A fiber optic delivery system or lens 120 may be used to provide short wavelength radiation to a holder 125 to position a table of a gemstone 130 at a predetermined distance from the light. The holder 125 may be adapted with suitable fixtures such as clamps or platforms with indentations to hold a loose gemstone or gemstones, as well as a piece of jewelry containing one or more gemstones such as diamonds. The laser in one embodiment is highly focused on the crystal surface of the gemstone. A filter(s) (or spectrometer) 140 may be used to separate the laser light from the PL light (photo-luminescence).

The presence of N-V centers would result in emission bands centered at about 575 and/or 637 nm, and the filters can be used to allow detection of these wavelengths. A detector 150 may be positioned to receive and detect the PL light. In one embodiment, a thermoelectric cooler 160 may be used to cool the gemstone. The cooler 160 may be integrated with the holder 120 in one embodiment. Alternatively to a thermoelectric cooler, a cooling media such as liquid nitrogen or dry ice may be positioned proximate to the gemstone to cool the gemstone.

Detector 150 may contain suitable electronics and metering to indicate the nature and type of the diamond from the detected PL light. Detector 150 may be used in conjunction with microscopic examination to confirm the natural or CVD origins of the gemstone. Further filtering of wavelengths may also be used to detect treated natural stones or high pressure high temperature created stones. In a further embodiment, handling of the stones may be automated so that they could be continuously measured and recorded without human handling.

In further embodiments, filters or an inexpensive spectrometer may be used to separate wavelengths to ensure that the laser light and the PL light are separated. A suitable covering may be used to eliminate stray room light from entering the detector and laser light from straying to the outside. Safety interlocks may be provided to shut down the laser in the event the cover is removed. Holder 125 may be made large enough to hold several sizes of stones. Control circuitry and sensors may be included to indicate a pass, fail, or further inspection notice for the tester.

FIG. 2 is a graph illustrating photo luminescence (PL) of white, brown and pink cvd diamonds.

Some embodiments may be made fairly inexpensive and have a fairly small footprint, and may be easy to operate, making them suitable for use and operation by a store clerk in a retail store.

FIG. 3 is an alternative system 300 may be used to detect CVD grown diamond. System 300 may be formed in a size that is compatible for deployment in a jewelry retail store and be operated by relatively unskilled personnel. System 300 may utilize the presence of an N-V center in a CVD grown diamond. At 310, a light source provides short wavelength light to an optical fiber 315 that may be optimized to transmit the short wavelength light. The short wavelength light may be provided by a green or blue laser, such as a commercially available semiconductor laser which emits at 405 or 532 nm. Many other wavelengths may be used that cause fluorescence of diamonds with N-V centers, such as wavelengths in the 400 to 550 nm range, and may include portions of the UV range of 10 to 400 nm, or at least the upper portions of the UV range. Other sources that provide suitable wavelength light may also be used.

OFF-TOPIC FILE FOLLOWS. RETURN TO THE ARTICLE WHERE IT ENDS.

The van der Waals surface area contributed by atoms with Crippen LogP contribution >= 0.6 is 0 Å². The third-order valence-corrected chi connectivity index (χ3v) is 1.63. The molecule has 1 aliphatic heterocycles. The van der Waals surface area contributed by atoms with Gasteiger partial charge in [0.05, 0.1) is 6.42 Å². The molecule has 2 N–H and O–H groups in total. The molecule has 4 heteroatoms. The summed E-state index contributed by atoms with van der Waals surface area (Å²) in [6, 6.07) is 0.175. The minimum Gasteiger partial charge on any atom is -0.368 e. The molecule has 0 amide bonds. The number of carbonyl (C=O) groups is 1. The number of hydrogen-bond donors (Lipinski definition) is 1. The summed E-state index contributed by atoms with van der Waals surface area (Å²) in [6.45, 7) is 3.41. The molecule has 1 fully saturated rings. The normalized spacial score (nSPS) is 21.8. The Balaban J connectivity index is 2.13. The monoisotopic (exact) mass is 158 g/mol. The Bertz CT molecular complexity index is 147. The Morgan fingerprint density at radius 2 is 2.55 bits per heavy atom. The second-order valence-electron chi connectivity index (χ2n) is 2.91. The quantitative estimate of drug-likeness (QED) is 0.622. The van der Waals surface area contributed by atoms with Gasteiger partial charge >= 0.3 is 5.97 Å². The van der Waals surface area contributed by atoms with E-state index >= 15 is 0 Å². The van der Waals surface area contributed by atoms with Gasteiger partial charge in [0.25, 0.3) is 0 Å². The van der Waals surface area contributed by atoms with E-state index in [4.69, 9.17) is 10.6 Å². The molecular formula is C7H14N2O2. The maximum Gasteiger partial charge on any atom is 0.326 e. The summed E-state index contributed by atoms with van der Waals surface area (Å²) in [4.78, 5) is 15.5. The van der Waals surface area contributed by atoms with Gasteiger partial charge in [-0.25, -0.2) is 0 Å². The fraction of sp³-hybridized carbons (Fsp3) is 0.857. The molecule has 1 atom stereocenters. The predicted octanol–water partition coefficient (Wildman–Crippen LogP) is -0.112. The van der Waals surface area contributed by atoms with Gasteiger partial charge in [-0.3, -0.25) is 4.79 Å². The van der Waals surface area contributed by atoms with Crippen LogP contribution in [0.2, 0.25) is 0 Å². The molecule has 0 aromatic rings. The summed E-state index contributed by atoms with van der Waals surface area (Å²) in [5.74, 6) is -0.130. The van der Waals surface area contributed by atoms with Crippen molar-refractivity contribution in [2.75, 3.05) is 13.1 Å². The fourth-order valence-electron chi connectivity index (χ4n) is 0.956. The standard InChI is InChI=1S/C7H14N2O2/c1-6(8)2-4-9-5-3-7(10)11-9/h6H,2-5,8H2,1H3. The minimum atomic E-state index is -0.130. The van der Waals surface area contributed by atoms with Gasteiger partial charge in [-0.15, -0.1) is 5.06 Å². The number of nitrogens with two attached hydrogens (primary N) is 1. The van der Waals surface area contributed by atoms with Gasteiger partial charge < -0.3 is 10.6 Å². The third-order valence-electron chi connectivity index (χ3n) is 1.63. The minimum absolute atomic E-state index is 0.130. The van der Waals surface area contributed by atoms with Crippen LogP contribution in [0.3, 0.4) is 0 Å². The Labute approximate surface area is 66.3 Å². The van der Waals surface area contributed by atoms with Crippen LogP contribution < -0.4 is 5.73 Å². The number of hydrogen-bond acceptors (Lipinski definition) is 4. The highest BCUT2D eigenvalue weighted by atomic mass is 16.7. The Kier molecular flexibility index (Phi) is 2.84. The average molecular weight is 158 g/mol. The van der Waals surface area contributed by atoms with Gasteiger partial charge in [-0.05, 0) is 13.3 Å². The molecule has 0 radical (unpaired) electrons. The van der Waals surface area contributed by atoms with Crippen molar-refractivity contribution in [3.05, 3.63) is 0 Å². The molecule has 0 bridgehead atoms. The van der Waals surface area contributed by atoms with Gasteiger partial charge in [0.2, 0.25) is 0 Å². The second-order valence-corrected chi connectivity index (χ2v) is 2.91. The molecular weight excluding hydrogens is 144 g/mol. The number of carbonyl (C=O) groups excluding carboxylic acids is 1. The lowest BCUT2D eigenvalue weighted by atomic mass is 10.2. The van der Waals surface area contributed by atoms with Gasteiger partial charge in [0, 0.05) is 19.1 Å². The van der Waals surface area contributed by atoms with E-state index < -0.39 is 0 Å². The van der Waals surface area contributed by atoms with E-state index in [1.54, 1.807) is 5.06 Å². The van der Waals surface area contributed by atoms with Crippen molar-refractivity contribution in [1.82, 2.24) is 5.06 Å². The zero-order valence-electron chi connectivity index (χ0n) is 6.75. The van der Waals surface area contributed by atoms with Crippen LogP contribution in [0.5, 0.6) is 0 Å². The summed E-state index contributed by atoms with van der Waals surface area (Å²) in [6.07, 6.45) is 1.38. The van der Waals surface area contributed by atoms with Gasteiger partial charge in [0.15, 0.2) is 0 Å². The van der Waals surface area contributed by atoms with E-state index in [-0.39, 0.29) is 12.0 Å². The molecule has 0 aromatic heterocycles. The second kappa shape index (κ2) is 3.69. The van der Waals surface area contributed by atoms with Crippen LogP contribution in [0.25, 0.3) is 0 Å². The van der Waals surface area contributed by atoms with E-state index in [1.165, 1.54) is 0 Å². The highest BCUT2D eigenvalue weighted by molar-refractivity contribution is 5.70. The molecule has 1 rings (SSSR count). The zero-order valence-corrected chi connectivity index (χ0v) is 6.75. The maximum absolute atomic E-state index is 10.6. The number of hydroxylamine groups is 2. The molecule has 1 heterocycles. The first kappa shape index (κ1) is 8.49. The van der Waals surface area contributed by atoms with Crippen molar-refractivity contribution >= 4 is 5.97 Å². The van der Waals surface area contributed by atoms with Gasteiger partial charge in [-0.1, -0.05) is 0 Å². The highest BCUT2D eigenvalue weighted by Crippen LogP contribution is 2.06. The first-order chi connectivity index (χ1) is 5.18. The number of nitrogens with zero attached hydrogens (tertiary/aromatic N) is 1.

The optical fiber 315 provides the light from light source 310 to a sample holder 320 to position a table of a gemstone at a predetermined distance from the light. The sample holder 320 may be adapted with suitable fixtures such as clamps or platforms with indentations to hold a loose gemstone or gemstones, as well as a piece of jewelry containing one or more gemstones such as diamonds. The light from light source 310 in one embodiment is highly focused on the crystal surface of the gemstone.

In one embodiment, CVD diamonds will fluoresce, producing a PL light. This produced light is returned back to the optical fiber 315, which branches into a second type of fiber 325 optimized to transmit wavelengths corresponding to the PL light.

The presence of N-V centers would result in emission bands centered at about 575 and/or 637 nm, and the second type of fiber 325 may be used to carry such emissions to a spectrometer 330 to perform detection of these wavelengths. The fibers 315 and 325 diverge at a junction 335 such that each may carry it corresponding light independently of the other.

In one embodiment, a thermoelectric cooler may be used to cool the gemstone. The cooler may be integrated with the holder 320 in one embodiment. The spectrometer 330 may contain suitable electronics and metering to indicate the nature and type of the diamond from the detected PL light. In some embodiments, the spectrometer 330 may be used in conjunction with microscopic examination to confirm the natural or CVD origins of the gemstone. Further filtering of wavelengths may also be used to detect treated natural stones or high pressure high temperature created stones. In a further embodiment, handling of the stones may be automated so that they could be continuously measured and recorded without human handling.

In further embodiments, a light splitter may be used at 335 to separate wavelengths in fibers 315 and 325 to ensure that the light from light source 310 and the PL light from the diamond fluorescence are separated. In one embodiment, the components are mounted on a substrate, such as a board or other supportive material, and a suitable covering may be used to eliminate stray room light from entering the system, and keep laser light from straying to the outside. Safety interlocks may be provided to shut down the light source in the event the cover is removed. Holder 320 may be made large enough to hold several sizes of stones. Control circuitry and sensors may be included to indicate a pass, fail, or further inspection notice for the tester.

FIG. 4 is a cross section representation of combined fibers 315 and 325 from FIG. 3 represented generally at 400. In one embodiment, fiber 315 is represented as a single fiber at 410, surrounded by multiple fibers 325, as represented with reference number 420. This cross section illustrates the combined fibers taken along lines 4-4 in FIG. 3. The fibers are then separated at junction 335 to provide independent paths for the generated and emitted light.

The Abstract is provided to comply with 37 C.F.R. §1.72(b) to allow the reader to quickly ascertain the nature and gist of the technical disclosure. The Abstract is submitted with the understanding that it will not be used to interpret or limit the scope or meaning of the claims.